I have heard all my life that fads come and go in life – and in education.
The current fad is to change the process for “accountability” in schools – and that means drastically lowering the number of required tests.
It is a noble idea since a recent state law reduced the number of required tests from (don’t use these numbers) something like 32 to 24. I don’t remember the numbers, but even with the change they were far too high.
I was struck by the fads comparison by something I read over the weekend. A comprehensive change was made in the early 2000s when No Child Left Behind was passed at the federal level – at the insistence and with the support of – a Republican president.
That put the federal stamp of approval on standardized testing – what educators call “summative” tests and derisively talk about all the pressure being placed on the teachers and students for “one day.”
Now we (in Georgia and other states) are in the midst of experiments – also known as “pilot” projects – to redo the testing so that it is more a part of a routine classroom experience. It is a noble goal.
These tests are “formative,” educators say. They are given three times a year and provide near-immediate results so teachers can make adjustments.
One version, GMAPS, which Barrow and Jackson counties are involved with, can adjust each question for the students – if the kid gets a “wrong” answer, the next question is at a lower level in difficulty until the student gets the correct answer.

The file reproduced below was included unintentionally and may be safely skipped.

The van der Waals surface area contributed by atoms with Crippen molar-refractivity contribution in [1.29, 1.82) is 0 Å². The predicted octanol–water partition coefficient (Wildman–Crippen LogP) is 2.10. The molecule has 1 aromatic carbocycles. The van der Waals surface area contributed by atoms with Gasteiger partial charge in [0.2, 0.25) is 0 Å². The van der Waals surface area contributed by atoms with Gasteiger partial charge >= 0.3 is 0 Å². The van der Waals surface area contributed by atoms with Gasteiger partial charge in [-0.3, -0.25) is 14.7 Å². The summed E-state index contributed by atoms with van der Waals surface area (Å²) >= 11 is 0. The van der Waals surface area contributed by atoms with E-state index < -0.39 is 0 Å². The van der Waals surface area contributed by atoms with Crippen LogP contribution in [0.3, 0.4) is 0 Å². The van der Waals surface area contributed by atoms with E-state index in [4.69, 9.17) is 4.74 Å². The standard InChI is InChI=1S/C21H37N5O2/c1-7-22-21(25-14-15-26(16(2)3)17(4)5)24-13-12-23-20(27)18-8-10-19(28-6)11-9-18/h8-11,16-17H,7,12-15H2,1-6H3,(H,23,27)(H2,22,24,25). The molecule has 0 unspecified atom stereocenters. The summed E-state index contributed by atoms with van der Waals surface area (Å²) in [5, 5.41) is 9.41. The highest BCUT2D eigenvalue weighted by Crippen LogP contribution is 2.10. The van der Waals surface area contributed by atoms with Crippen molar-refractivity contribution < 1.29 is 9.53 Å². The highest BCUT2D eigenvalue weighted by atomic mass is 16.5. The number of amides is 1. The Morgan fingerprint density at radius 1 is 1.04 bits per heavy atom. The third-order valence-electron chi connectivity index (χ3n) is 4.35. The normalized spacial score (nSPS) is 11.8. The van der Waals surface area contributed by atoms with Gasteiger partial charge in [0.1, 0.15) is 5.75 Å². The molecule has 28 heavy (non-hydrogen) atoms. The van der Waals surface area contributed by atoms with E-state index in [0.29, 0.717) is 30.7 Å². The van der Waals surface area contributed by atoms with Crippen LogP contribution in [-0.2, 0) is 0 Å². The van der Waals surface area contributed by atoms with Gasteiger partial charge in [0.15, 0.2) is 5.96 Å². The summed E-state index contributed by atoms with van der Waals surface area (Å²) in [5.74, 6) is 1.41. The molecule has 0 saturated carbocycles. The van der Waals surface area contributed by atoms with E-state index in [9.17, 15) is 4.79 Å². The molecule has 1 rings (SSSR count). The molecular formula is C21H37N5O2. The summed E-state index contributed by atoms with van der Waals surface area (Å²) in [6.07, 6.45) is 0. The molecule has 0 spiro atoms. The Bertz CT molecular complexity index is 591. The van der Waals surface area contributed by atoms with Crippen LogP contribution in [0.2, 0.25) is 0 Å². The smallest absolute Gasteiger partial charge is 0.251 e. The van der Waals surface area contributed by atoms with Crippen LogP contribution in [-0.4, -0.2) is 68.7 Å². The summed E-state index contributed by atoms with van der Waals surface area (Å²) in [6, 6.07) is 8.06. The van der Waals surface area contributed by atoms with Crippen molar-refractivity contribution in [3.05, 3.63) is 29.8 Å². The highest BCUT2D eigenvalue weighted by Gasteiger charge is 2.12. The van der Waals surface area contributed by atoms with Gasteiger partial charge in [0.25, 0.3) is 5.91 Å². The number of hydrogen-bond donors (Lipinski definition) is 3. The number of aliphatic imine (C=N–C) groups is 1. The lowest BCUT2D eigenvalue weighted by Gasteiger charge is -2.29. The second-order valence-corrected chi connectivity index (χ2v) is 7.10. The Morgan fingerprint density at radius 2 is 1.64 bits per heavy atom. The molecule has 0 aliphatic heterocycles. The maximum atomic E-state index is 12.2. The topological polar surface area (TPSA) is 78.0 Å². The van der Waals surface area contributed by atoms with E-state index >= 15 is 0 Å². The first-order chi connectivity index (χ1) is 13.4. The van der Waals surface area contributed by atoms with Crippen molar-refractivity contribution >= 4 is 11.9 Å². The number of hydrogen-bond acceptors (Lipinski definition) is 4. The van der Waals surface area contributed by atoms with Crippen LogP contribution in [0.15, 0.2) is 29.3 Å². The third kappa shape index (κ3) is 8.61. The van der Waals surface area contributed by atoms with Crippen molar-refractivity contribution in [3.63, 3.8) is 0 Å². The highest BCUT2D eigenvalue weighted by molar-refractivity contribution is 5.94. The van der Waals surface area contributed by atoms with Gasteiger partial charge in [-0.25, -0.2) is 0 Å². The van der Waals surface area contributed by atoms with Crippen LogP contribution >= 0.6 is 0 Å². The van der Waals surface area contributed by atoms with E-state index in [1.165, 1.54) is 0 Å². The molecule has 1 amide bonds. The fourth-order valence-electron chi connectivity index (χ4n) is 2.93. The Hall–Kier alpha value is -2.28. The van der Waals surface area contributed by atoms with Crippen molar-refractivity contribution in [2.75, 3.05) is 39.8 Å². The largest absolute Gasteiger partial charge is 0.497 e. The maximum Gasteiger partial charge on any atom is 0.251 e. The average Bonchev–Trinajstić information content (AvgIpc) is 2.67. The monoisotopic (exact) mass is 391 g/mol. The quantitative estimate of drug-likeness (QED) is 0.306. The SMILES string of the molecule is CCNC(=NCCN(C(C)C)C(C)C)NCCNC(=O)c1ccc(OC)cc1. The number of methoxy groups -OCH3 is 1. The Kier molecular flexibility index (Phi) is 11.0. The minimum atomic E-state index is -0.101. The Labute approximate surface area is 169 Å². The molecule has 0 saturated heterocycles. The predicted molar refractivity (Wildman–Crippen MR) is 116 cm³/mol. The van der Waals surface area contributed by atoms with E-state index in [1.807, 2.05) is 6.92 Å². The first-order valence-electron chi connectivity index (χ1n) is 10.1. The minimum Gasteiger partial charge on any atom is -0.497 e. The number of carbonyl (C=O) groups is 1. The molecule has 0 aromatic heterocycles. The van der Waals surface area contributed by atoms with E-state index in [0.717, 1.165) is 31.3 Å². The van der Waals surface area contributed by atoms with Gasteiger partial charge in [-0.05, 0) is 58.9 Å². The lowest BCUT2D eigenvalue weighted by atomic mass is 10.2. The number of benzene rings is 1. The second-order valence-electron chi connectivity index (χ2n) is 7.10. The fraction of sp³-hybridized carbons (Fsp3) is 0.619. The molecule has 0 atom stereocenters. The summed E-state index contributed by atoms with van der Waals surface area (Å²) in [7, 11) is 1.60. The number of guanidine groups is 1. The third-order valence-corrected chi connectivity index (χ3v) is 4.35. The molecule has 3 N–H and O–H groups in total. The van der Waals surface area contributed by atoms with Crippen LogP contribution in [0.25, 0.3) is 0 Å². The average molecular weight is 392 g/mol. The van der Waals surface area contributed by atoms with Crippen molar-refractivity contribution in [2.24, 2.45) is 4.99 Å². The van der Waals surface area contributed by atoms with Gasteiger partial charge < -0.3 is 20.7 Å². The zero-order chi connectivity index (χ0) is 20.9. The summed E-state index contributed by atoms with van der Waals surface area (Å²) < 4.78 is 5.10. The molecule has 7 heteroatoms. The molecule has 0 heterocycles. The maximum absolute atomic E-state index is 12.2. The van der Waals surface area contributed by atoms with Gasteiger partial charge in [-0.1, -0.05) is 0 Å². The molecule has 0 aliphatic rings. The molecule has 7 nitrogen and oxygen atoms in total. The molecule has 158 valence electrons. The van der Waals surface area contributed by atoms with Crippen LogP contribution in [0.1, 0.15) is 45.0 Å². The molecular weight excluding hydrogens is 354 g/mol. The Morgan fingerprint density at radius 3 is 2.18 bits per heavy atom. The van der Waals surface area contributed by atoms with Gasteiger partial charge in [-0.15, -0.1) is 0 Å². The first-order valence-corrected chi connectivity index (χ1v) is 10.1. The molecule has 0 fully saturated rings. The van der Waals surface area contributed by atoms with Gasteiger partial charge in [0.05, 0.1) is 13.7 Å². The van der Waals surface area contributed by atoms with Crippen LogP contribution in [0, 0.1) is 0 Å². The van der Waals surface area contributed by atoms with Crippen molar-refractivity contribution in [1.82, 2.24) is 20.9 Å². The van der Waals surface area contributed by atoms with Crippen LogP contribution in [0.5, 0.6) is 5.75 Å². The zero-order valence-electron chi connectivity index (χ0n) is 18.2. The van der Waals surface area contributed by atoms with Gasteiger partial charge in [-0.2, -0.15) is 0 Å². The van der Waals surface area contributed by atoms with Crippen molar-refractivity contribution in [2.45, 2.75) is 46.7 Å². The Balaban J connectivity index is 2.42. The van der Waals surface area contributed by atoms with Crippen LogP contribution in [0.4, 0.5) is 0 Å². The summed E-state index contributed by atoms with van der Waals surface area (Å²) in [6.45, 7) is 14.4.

That helps the student and teacher know at what level the student has accomplished and where he needs to go. It is a noble goal.
One of the keys is figuring out how to use that process and layer it on an “accountability” structure that gives a teacher a “grade” that is used in an evaluation.
Teacher evaluation is a separate area in education. Teacher pay is supposed to be tied to that, eventually.
Then, principals’ pay also would be dependent, at some point, on how their teacher’s students do on required tests.
Getting dizzy yet? Think about the educators who are pulled in different directions. As I said to an educator last week, I thought the “common core” – a set of standards that could be applied nationally – made a lot of sense. The fact that the impetus and support for those standards were driven by businesses and Republican governors provided political cover and made sense.
That, of course, was before the Republican governor of Georgia joined the crazies and attacked the “common core” as a liberal notion. Brian Kemp has turned the education standards upside down and promised to stamp out that idea.
What might replace them has not been outlined?
Pardon that detour.
School calendars are dictated by the testing schedule to a certain extent. Several years ago, schools began starting school in mid-summer. It is to ensure that tests are completed in the first semester, and before the long break at the winter time off. Students remember more if they are tested while the material is fresh.
Some of us remember when the first semester in school ended in mid-January. That also was before “block scheduling” and end-of-course tests.
I’d still like to know that students are learning basic knowledge and that public schools are functioning more or less as they are intended.
Accountability is as important for students as teachers and educators should decide how to get there.